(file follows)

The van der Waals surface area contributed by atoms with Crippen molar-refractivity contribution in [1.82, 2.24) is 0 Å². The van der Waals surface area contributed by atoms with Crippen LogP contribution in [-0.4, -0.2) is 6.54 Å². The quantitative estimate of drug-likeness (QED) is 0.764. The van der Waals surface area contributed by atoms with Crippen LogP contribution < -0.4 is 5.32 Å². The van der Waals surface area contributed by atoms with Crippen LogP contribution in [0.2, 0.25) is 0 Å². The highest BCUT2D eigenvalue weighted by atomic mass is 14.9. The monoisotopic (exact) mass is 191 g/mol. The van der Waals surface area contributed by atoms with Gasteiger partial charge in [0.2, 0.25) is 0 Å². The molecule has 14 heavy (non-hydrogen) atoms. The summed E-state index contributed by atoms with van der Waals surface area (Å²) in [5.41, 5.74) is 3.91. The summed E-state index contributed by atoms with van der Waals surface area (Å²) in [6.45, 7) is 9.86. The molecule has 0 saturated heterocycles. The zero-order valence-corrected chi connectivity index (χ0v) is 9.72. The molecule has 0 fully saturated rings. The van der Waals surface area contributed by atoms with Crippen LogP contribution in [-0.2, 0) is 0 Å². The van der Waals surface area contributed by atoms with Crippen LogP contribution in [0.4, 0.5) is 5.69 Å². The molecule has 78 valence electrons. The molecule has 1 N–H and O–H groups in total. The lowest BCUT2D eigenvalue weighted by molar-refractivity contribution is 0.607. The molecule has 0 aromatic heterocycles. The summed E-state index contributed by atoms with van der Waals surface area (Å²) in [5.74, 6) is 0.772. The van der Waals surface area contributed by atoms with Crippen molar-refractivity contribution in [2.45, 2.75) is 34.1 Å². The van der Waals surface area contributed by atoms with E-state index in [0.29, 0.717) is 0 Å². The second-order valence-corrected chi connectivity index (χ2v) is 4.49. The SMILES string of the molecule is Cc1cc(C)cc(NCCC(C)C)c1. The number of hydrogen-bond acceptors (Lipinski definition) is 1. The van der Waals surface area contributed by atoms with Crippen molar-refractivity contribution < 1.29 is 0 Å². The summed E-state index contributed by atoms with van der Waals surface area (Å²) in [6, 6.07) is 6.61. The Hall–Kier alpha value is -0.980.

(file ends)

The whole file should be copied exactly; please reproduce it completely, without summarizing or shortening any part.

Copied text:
The van der Waals surface area contributed by atoms with Crippen molar-refractivity contribution in [1.82, 2.24) is 0 Å². The van der Waals surface area contributed by atoms with Crippen LogP contribution in [-0.4, -0.2) is 6.54 Å². The quantitative estimate of drug-likeness (QED) is 0.764. The van der Waals surface area contributed by atoms with Crippen LogP contribution < -0.4 is 5.32 Å². The van der Waals surface area contributed by atoms with Crippen LogP contribution in [0.2, 0.25) is 0 Å². The highest BCUT2D eigenvalue weighted by atomic mass is 14.9. The monoisotopic (exact) mass is 191 g/mol. The van der Waals surface area contributed by atoms with Gasteiger partial charge in [0.2, 0.25) is 0 Å². The molecule has 14 heavy (non-hydrogen) atoms. The summed E-state index contributed by atoms with van der Waals surface area (Å²) in [5.41, 5.74) is 3.91. The summed E-state index contributed by atoms with van der Waals surface area (Å²) in [6.45, 7) is 9.86. The molecule has 0 saturated heterocycles. The zero-order valence-corrected chi connectivity index (χ0v) is 9.72. The molecule has 0 fully saturated rings. The van der Waals surface area contributed by atoms with Crippen LogP contribution in [-0.2, 0) is 0 Å². The van der Waals surface area contributed by atoms with Crippen LogP contribution in [0.4, 0.5) is 5.69 Å². The molecule has 78 valence electrons. The molecule has 1 N–H and O–H groups in total. The lowest BCUT2D eigenvalue weighted by molar-refractivity contribution is 0.607. The molecule has 0 aromatic heterocycles. The summed E-state index contributed by atoms with van der Waals surface area (Å²) in [5.74, 6) is 0.772. The van der Waals surface area contributed by atoms with Crippen molar-refractivity contribution in [2.45, 2.75) is 34.1 Å². The van der Waals surface area contributed by atoms with E-state index in [0.29, 0.717) is 0 Å². The second-order valence-corrected chi connectivity index (χ2v) is 4.49. The SMILES string of the molecule is Cc1cc(C)cc(NCCC(C)C)c1. The number of hydrogen-bond acceptors (Lipinski definition) is 1. The van der Waals surface area contributed by atoms with Crippen molar-refractivity contribution < 1.29 is 0 Å². The summed E-state index contributed by atoms with van der Waals surface area (Å²) in [6, 6.07) is 6.61. The Hall–Kier alpha value is -0.980.